The Stigma of Cancer
Breast cancer changes your life forever. Equal parts physical and emotional devastation, it leaves you wounded in both body and spirit. And while you mostly recover, you can never return to your life before cancer. Plucked from the healthy herd, you’re branded a “survivor” – and nothing will ever be the same.
I had breast cancer. I have breast cancer.
Which is it?
Thirteen years ago I went through one of the worst experiences of my life. Diagnosed with cancer at the relatively young age of 47, I underwent aggressive treatment: multiple surgeries, chemotherapy, radiation, and nine years of hormone therapy.
I’m now NED: “no sign of disease,” doctor shorthand for, “We don’t see it but we can’t really say for sure it’s gone.” Cancer may be lurking, ready to reveal itself at some indeterminate time in my lungs, my bones, my liver. I asked my oncologist recently, “When can I say I’m cured of cancer?” He answered, “When you die of something else.”
So yeah; I had – and have – breast cancer. I have the scars, both physical and emotional, that mark me as a survivor of this insidious disease. Scars I feel every day.
When you’re diagnosed with cancer, you step over a permanent line in the sand. One moment, you’re a face in the crowd, part of the vast majority of people who go through life assuming good health. And then, after a few simple words from your doctor, that world is lost to you forever.
Oh, sure, the occasional head cold, bad back, or bout of the flu reminds most of us that we’re only human, prone to our common maladies. And once the aching back or stuffy nose passes, we move on – healthy once more, unmarked, unchanged.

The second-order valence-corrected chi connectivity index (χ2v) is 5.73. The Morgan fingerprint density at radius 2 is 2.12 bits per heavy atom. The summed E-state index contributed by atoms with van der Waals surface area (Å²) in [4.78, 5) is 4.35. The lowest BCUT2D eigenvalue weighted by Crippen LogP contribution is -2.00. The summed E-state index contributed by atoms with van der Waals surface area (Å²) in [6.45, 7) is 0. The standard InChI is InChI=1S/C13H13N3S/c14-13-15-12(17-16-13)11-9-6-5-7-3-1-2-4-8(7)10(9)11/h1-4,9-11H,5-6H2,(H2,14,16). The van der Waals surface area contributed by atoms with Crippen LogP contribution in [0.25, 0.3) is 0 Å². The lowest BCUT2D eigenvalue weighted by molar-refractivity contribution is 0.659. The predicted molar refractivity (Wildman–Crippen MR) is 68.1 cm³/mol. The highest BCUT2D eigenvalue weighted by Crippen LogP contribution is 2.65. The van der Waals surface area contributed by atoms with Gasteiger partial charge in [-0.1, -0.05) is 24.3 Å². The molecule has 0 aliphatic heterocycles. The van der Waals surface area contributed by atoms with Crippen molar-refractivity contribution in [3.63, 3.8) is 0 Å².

For those with cancer, however, it’s a different story. Once you’re diagnosed, you become a survivor – a term that identifies you both as someone who’s been there, and someone who might go back. And that fact – the knowledge that cancer is never really gone “for sure” – is your cancer takeaway. Your permanent stigma.
Stigma is broadly defined as “a mark of disgrace or infamy; a stain or reproach, as on one's reputation.” In medical terms, stigma is “a mental or physical mark that is characteristic of a defect or disease.” Somehow, with cancer, the two meanings become inextricably entwined: the marks of your disease become a stain – not on your reputation, but on your connections with those around you.
Cancer survivors are stigmatized in ways both expected, and surprising. As a pale, weak, bald-headed chemo patient, averted eyes from the supermarket checkout lady and tentative, uncomfortable attempts at conversation from casual acquaintances mark your passage through everyday life.
This is only natural; how do you interact with someone who looks like death – someone who might, in fact, be dying? So your stigma – the stain/strain you feel – isn’t a surprise.
And the fact that (until recently) insurance companies could refuse cancer survivors health insurance? That potential employers could ask questions about health, and possibly set an application aside if it includes the word “cancer”? Well, that’s the business world for you.
What’s unexpected, though, is the “stain” you might feel in your more personal relationships.
Your husband used to joke about your breasts; now he carefully avoids the subject – in words, in looks, maybe even in bed.
Your mom always nagged you about your hair and your weight. Now that nagging, part of the fabric of your life and comfortable as an old shoe, is gone, replaced by sighs and sympathy.
And your friends – well, maybe some of them aren’t so friendly anymore. People react to cancer in wildly varied ways. Some casual friends become close; some intimate friends run away.
Some friends stick with you through treatment, then fade. Some avoid you during treatment – and then return. Friendship and cancer is a tentative and uncertain dance of love and loss, hope and fear, marked by the desire for something you can’t have: a return to your previous life.
Many survivors wave the banner proudly. “I kicked cancer’s butt” is a common quip in cancer-land, testament to the physical brawl that cancer sometimes feels like.
But you know what? Inside, many of those feisty survivors would give an awful lot to be back where they were before D Day – diagnosis day. Back when waking up in the morning wasn’t fraught with equal parts anxiety and gratitude.
Back when the only stain in life was the chocolate on your daughter’s favorite dress. And the harshest stigma you faced was being a Red Sox fan in New York City.